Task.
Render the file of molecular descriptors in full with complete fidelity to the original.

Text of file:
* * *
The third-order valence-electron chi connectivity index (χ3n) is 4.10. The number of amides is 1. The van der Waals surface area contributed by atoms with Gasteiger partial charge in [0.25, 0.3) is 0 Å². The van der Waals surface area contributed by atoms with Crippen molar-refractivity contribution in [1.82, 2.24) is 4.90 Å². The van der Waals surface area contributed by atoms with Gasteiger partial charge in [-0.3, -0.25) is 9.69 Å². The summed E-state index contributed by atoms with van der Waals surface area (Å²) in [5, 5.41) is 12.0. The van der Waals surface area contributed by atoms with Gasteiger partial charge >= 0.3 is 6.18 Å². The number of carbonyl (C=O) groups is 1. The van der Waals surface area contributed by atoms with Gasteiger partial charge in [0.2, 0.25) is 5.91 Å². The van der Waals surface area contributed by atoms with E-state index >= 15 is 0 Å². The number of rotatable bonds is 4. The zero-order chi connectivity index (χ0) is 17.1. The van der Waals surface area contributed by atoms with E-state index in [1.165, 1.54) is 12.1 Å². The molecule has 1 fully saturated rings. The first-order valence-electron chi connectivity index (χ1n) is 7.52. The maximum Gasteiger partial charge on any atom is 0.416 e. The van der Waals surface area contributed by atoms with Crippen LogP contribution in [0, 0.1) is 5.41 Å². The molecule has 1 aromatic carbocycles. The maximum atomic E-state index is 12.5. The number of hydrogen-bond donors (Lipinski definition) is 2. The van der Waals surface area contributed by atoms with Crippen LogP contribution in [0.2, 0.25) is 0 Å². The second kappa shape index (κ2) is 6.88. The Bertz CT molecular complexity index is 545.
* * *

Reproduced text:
The third-order valence-electron chi connectivity index (χ3n) is 4.10. The number of amides is 1. The van der Waals surface area contributed by atoms with Gasteiger partial charge in [0.25, 0.3) is 0 Å². The van der Waals surface area contributed by atoms with Crippen molar-refractivity contribution in [1.82, 2.24) is 4.90 Å². The van der Waals surface area contributed by atoms with Gasteiger partial charge in [-0.3, -0.25) is 9.69 Å². The summed E-state index contributed by atoms with van der Waals surface area (Å²) in [5, 5.41) is 12.0. The van der Waals surface area contributed by atoms with Gasteiger partial charge >= 0.3 is 6.18 Å². The number of carbonyl (C=O) groups is 1. The van der Waals surface area contributed by atoms with Gasteiger partial charge in [0.2, 0.25) is 5.91 Å². The van der Waals surface area contributed by atoms with E-state index >= 15 is 0 Å². The number of rotatable bonds is 4. The zero-order chi connectivity index (χ0) is 17.1. The van der Waals surface area contributed by atoms with E-state index in [1.165, 1.54) is 12.1 Å². The molecule has 1 fully saturated rings. The first-order valence-electron chi connectivity index (χ1n) is 7.52. The maximum Gasteiger partial charge on any atom is 0.416 e. The van der Waals surface area contributed by atoms with Crippen LogP contribution in [0, 0.1) is 5.41 Å². The molecule has 1 aromatic carbocycles. The maximum atomic E-state index is 12.5. The number of hydrogen-bond donors (Lipinski definition) is 2. The van der Waals surface area contributed by atoms with Crippen LogP contribution in [0.2, 0.25) is 0 Å². The second kappa shape index (κ2) is 6.88. The Bertz CT molecular complexity index is 545.